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A Nightmare on Elm Street (2010)


Jeff Nelson

...for a remake, it's better than one may think.

A Nightmare on Elm Street (2010)
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The Platinum Dunes production company has been taking classic slasher flicks and remaking them into a modernized versions of them. So far, their films have been hit and miss. Wes Craven made quite the horror flick back in 1984 with the original, but does the remake honor the famous franchise?

A group of teenagers are stalked by Freddy Krueger, a disfigured killer who hunts them in their dreams. As long as they're awake, they can protect each other, but once they're asleep, there's no escape. The basic story is the same as the original, but the remake tweaks most of the main story elements. It feels as if dialogue between the teenagers and Freddy Krueger was written by completely different people. The teenagers' dialogue varies from mediocre to absolutely lame. Krueger's dialogue isn't bad at all. Some of the things he says are extremely creepy and bring out the more serious side of Krueger that wasn't shown in the original.

For those who have watched modern horror and television, the cast will be easy to recognize. The cast of teenagers perform wellt for the dialogue they were given. Kyle Gallner (Haunting in Connecticut) and Katie Cassidy (Supernatural) perform the best of the teenagers. Every scream that comes from Cassidy comes across as real. Gallner does a great job with reciting even the most ridiculous dialogue and making it sound acceptable. The strongest performance of the film is by Jackie Earle Haley (Watchmen), Freddy Krueger. He modernizes Krueger from Robert Englund very nicely. Many people were worried about his look and voice. He's perhaps the greatest thing to occur in the film.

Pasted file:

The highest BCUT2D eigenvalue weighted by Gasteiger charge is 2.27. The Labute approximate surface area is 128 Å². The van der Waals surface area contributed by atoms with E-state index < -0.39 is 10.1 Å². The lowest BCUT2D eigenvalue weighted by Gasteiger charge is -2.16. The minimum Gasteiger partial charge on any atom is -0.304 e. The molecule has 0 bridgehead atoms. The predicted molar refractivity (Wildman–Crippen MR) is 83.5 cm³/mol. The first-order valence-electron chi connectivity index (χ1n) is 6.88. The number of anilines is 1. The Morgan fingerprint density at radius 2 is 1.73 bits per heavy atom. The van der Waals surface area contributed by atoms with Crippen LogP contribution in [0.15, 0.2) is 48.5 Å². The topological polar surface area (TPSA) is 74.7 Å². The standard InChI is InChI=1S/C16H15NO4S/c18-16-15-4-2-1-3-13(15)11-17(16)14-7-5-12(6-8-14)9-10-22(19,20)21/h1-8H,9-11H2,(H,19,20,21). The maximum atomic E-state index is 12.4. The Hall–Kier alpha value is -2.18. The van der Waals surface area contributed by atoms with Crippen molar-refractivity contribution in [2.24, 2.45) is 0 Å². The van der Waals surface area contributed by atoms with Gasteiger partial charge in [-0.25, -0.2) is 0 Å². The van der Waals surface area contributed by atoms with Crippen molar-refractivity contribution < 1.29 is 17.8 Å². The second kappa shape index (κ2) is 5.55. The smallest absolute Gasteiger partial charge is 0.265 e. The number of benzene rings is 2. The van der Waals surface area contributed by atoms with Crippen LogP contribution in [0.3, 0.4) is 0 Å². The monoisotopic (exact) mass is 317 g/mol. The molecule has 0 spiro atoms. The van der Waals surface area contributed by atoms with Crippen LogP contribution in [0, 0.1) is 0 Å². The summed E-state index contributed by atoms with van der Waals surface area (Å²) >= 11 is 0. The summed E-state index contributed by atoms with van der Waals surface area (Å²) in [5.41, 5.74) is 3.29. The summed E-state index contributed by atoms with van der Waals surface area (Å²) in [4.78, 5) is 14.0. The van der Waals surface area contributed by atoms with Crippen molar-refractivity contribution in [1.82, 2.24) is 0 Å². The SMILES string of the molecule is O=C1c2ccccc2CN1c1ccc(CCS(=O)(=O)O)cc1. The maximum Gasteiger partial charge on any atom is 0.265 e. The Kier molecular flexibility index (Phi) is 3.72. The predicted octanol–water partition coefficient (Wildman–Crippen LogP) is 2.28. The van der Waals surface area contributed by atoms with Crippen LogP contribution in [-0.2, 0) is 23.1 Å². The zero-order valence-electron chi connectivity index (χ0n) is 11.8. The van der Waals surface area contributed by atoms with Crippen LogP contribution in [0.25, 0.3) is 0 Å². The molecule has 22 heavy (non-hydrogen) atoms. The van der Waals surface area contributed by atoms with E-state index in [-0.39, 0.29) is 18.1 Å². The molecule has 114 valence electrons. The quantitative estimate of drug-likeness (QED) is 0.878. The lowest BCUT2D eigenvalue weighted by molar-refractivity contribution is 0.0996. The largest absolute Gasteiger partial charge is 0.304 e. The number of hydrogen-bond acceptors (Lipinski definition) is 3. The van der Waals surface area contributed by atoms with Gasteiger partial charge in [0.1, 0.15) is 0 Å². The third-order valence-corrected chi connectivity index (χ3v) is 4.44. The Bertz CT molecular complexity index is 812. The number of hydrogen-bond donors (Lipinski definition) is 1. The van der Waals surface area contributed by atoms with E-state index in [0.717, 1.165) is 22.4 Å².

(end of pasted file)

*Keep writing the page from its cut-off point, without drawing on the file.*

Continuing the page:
Since the budget is much higher, the dreams with Krueger have become much better looking. However, the scene with Freddy Krueger coming through the wall while Nancy is asleep is terrible CGI, removes the viewer from the scene and makes the entire scene feel fake. This is made up for when Krueger is on screen. The new Freddy appears to look like a real burn victim and this makes Freddy come off as a bit more creepy.

Many people may hate this film, but it could have been much worse. It deserves credit for bringing in some new material and not absolutely dismissing a couple of the scare tactics from the 1984 classic. It's a disappointment that a lot of the footage the director stated or even some in the trailers didn't even take part in the film. The screenplay could have been more of a priority, but for a remake, it's better than one may think. A Nightmare on Elm Street (2010) is a remake better than a few of the later sequels in the original franchise, but comes nowhere close to the original.

My Rating = Three Stars

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